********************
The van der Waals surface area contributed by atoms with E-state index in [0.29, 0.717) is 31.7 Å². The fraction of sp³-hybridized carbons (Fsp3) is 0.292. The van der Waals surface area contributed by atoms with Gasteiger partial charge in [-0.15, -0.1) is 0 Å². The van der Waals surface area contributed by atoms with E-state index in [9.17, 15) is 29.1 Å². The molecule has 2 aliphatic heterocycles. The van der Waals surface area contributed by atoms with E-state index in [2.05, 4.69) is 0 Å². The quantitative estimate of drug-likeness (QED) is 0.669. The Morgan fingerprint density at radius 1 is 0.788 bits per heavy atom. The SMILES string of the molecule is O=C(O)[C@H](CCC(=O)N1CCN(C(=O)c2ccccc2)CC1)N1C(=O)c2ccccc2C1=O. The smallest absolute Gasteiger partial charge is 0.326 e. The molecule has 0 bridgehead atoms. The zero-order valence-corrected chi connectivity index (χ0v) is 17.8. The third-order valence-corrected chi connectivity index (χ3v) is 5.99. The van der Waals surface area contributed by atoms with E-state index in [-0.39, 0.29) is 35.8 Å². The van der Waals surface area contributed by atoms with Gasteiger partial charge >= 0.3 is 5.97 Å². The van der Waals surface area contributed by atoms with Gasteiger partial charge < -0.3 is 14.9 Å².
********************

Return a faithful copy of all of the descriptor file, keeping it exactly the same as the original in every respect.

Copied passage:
The van der Waals surface area contributed by atoms with E-state index in [0.29, 0.717) is 31.7 Å². The fraction of sp³-hybridized carbons (Fsp3) is 0.292. The van der Waals surface area contributed by atoms with Gasteiger partial charge in [-0.15, -0.1) is 0 Å². The van der Waals surface area contributed by atoms with E-state index in [9.17, 15) is 29.1 Å². The molecule has 2 aliphatic heterocycles. The van der Waals surface area contributed by atoms with E-state index in [2.05, 4.69) is 0 Å². The quantitative estimate of drug-likeness (QED) is 0.669. The Morgan fingerprint density at radius 1 is 0.788 bits per heavy atom. The SMILES string of the molecule is O=C(O)[C@H](CCC(=O)N1CCN(C(=O)c2ccccc2)CC1)N1C(=O)c2ccccc2C1=O. The smallest absolute Gasteiger partial charge is 0.326 e. The molecule has 0 bridgehead atoms. The zero-order valence-corrected chi connectivity index (χ0v) is 17.8. The third-order valence-corrected chi connectivity index (χ3v) is 5.99. The van der Waals surface area contributed by atoms with E-state index in [-0.39, 0.29) is 35.8 Å². The van der Waals surface area contributed by atoms with Gasteiger partial charge >= 0.3 is 5.97 Å². The van der Waals surface area contributed by atoms with Gasteiger partial charge < -0.3 is 14.9 Å².